Most Episcopalians and Americans know the United States’ history of slavery, and how Union and Confederate soldiers fought a bloody civil war opposing and defending it. But lesser known is the horrific story that preceded slaves’ journey to the New World; a journey that carried them from Africa to plantations and cities in the Americas and the Caribbean.
In late January, Presiding Bishop Michael Curry led a reconciliation pilgrimage for bishops and Episcopal Relief & Development friends and supporters to Ghana. The pilgrims visited cities and sites critical to understanding the trans-Atlantic slave trade, and Episcopal Relief & Development partners and programs working to improve Ghanaians’ lives.
It was a pilgrimage that the presiding bishop described as akin to going home.
“I was really thinking of it as a kind of ‘homecoming’ for me as an African-American, as someone born and reared in the United States. Whenever I’ve come back to Africa, whether east, central or west, I’ve often had that strange feeling like I was coming to a land that knew me before,” he said, while standing in the courtyard of Elmina Castle, a castle built by the Portuguese in 1482.
“But this time, knowing we were coming to the place of [initial] enslavement, of embarkation, where the slaves began their journey through the middle passage … knowing that was like returning to the roots of who I am. And when you go back to your roots, you’re really going home.”
From Accra, Ghana’s capital, the pilgrims flew north to Tamale and boarded a bus that took them further north to the Upper East Region, where they spent a morning walking the paths of Pikoro Slave Camp, the same paths walked by an estimated 500,000 enslaved people between 1704 and 1805. Newly captured slaves from Mali and Burkina Faso were brought to the camp where they were chained to trees, where they ate one meal a day from bowls carved into rock, and where the process of stripping them of their humanity commenced. Slaves were marched from Pikoro 500 miles south to one of 50 castles on Africa’s west coast, 39 of them in Ghana, where they were held in dungeons, standing and sleeping in their own excrement, before their captors loaded them onto ships bound for the New World. The pilgrims traced that journey, as well, flying back to Accra and boarding a bus bound for the coast.
“In so many ways this pilgrimage has birthed reconciliation for those of us who participated as we’ve been reconciled with one another and been formed in beloved community,” said the Rev. Stephanie Spellers, the canon to the presiding bishop for evangelism, reconciliation and creation. “Reconciliation with our history and with the slave trade and the ways that so many were implicated in it and suffered because of it, and reconciliation because what we’ve seen through the work of Episcopal Relief & Development, that history does not have to define the way as we as church show up today in Ghana and around the world.”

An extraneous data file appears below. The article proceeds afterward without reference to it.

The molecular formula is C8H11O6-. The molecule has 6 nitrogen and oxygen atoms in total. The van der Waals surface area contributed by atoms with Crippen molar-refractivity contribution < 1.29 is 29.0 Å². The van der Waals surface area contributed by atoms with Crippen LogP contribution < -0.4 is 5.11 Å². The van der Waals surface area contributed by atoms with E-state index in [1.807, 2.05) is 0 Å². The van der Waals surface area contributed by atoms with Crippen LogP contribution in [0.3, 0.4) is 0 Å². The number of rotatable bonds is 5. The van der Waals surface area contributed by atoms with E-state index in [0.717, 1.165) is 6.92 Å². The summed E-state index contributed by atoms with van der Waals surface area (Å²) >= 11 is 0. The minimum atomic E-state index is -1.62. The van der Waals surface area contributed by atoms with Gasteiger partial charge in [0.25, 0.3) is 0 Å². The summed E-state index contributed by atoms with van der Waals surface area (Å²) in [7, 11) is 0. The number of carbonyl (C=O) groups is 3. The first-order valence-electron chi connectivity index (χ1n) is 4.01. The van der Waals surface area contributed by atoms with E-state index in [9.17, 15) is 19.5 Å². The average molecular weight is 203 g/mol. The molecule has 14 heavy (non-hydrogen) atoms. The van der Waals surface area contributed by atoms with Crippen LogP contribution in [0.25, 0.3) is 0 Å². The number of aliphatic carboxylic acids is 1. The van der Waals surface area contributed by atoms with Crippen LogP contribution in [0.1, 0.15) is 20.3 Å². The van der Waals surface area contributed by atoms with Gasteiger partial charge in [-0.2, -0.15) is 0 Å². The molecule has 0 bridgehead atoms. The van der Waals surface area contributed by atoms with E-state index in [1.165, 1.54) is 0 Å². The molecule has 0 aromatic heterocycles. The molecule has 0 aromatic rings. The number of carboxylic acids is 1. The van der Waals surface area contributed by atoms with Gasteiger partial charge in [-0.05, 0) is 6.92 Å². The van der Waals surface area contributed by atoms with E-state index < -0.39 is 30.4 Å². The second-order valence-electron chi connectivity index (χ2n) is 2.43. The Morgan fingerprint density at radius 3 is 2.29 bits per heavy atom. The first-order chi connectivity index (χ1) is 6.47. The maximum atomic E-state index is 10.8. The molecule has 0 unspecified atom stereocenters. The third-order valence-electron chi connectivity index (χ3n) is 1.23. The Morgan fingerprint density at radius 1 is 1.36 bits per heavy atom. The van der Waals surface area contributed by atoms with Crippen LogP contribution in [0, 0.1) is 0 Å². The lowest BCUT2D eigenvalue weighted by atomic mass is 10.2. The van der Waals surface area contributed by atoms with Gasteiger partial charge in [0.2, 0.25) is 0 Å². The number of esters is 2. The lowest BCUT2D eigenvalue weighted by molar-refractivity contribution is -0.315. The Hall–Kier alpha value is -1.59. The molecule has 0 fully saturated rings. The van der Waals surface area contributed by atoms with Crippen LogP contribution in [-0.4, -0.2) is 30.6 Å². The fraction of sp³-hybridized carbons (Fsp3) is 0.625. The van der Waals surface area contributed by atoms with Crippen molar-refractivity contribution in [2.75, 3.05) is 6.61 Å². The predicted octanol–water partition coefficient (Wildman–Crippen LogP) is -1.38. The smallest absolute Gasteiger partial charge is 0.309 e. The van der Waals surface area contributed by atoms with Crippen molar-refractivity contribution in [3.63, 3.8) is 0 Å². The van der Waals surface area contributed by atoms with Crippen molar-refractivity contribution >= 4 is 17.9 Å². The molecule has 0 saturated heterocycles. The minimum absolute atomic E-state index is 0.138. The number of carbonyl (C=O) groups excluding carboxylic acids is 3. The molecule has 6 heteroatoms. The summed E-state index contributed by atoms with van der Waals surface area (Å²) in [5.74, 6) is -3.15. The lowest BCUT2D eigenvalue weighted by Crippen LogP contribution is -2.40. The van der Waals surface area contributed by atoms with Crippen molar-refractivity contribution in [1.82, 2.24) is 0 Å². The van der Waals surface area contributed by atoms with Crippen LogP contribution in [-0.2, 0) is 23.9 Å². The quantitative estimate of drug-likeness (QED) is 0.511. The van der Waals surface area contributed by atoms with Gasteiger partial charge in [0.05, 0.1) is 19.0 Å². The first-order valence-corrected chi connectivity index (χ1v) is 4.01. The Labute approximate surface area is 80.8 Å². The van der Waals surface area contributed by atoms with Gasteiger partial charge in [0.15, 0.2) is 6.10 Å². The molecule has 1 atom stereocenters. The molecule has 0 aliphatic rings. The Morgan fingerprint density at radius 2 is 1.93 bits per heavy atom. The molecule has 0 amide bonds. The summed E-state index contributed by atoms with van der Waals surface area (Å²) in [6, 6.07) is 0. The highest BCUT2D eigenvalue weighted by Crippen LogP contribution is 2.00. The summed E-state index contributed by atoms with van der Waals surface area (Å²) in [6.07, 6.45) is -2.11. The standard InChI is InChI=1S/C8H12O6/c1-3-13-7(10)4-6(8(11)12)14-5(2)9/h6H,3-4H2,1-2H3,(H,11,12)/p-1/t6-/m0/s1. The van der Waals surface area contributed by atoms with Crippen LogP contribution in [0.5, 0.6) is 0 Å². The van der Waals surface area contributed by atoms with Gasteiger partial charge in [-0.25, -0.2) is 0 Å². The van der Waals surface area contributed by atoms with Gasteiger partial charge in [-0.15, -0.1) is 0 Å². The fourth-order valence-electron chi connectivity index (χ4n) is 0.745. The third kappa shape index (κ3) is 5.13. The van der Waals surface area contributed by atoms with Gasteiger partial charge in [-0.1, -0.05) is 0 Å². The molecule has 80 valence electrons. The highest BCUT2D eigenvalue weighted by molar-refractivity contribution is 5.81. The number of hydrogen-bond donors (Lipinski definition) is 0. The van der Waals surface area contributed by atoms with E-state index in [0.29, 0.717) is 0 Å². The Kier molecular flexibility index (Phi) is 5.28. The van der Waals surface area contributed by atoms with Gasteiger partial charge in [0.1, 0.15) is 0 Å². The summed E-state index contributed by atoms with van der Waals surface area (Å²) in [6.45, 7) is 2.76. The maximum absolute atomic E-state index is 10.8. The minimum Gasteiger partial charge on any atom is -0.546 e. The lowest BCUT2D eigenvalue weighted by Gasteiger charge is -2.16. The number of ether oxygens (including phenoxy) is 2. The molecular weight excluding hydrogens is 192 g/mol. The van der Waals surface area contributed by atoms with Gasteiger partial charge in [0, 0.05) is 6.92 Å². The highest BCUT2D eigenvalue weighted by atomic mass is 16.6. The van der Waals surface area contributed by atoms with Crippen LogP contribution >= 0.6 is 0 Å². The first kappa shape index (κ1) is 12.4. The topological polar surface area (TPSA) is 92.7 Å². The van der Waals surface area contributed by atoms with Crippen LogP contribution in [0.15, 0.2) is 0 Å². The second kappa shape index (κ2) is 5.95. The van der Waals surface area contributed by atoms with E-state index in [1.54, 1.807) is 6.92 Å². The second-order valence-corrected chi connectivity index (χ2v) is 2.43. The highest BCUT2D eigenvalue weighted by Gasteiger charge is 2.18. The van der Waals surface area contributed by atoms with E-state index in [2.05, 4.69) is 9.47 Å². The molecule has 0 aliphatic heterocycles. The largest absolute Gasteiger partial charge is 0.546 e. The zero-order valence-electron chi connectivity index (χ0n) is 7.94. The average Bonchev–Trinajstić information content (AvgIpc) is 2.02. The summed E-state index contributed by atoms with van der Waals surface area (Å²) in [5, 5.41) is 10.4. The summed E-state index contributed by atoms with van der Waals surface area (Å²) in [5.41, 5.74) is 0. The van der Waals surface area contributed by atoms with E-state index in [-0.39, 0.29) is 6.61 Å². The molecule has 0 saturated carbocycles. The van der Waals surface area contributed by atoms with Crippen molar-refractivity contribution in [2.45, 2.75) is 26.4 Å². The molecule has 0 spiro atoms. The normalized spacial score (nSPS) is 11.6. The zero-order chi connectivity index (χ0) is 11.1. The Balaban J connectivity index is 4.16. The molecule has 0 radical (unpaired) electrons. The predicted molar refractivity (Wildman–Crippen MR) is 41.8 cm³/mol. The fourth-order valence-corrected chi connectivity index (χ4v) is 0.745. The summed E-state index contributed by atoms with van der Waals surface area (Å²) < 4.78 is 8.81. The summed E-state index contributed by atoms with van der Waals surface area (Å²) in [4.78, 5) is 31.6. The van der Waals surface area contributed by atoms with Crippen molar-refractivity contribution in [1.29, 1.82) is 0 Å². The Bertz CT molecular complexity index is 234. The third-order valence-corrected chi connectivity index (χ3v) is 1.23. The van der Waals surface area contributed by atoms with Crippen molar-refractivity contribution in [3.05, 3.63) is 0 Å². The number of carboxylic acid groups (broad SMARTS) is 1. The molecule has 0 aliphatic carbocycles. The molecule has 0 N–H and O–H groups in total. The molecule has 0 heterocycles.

The Church of England and the Episcopal Church were complicit in the slave trade, with many Episcopalians owning slaves and profiting from the slave trade and its ancillary trade in raw materials – rum, sugar, molasses, tobacco and cotton. The “middle passage” worked as a triangle: Ships sailed from Europe with manufactured goods to Africa where the goods were exchanged for slaves that were captured in other African countries. Those slaves were sent to the Caribbean, where some worked on plantations; others were taken to North and South America along with sugar and molasses, where they were again sold. Ships then carried commodities, such as coffee, rum and tobacco, to Europe to sell and process, then sailed back to African where slave traders swapped goods for more slaves and continued the triangular journey.
The Portuguese, the Dutch and the British, all at one time or another, occupied the castles and controlled the trans-Atlantic slave trade. An estimated 12 to 25 million Africans passed through Ghana’s ports to be sold as slaves in the United States, Latin America and the Caribbean.
Britain abolished the slave trade in 1807 and in 1834 declared owning slaves illegal. U.S. President Thomas Jefferson in 1808 signed a law prohibiting the importation of slaves but slave ownership continued until 1865 and the passage of the 13th Amendment.
Even though Anglican and Episcopal churches later participated in and sometimes led the abolitionist movement, the churches and individual Anglicans and Episcopalians benefited from the slave trade. The 75th General Convention in 2006 sought to address the church’s role in slavery. In 2008, the Episcopal Church formally apologized for its involvement in slavery and the trans-Atlantic slave trade.
Slavery’s legacy is “not only race,” said Curry, but the contradiction that the American republic was founded on democratic principles and the idea that all are created equal.
“Bearing the language of the equality of humanity, though not fully living into it yet, that was a living contradiction … America has struggled to resolve. A civil war happened because it was unresolved,” he said. “And all the struggles after that, Reconstruction, the rise of Jim Crow segregation, the emergence of the civil rights movement … a lot of the tensions and divisions that you see in American society now, some of their origins are traceable to the fact that in our [nation’s] originating DNA, the issue of freedom and slavery was not resolved, human equality was not fully resolved. Although they [the Founding Fathers] were headed in the right direction, they weren’t quite there.”
Source: Episcopal News Service | Lynette Wilson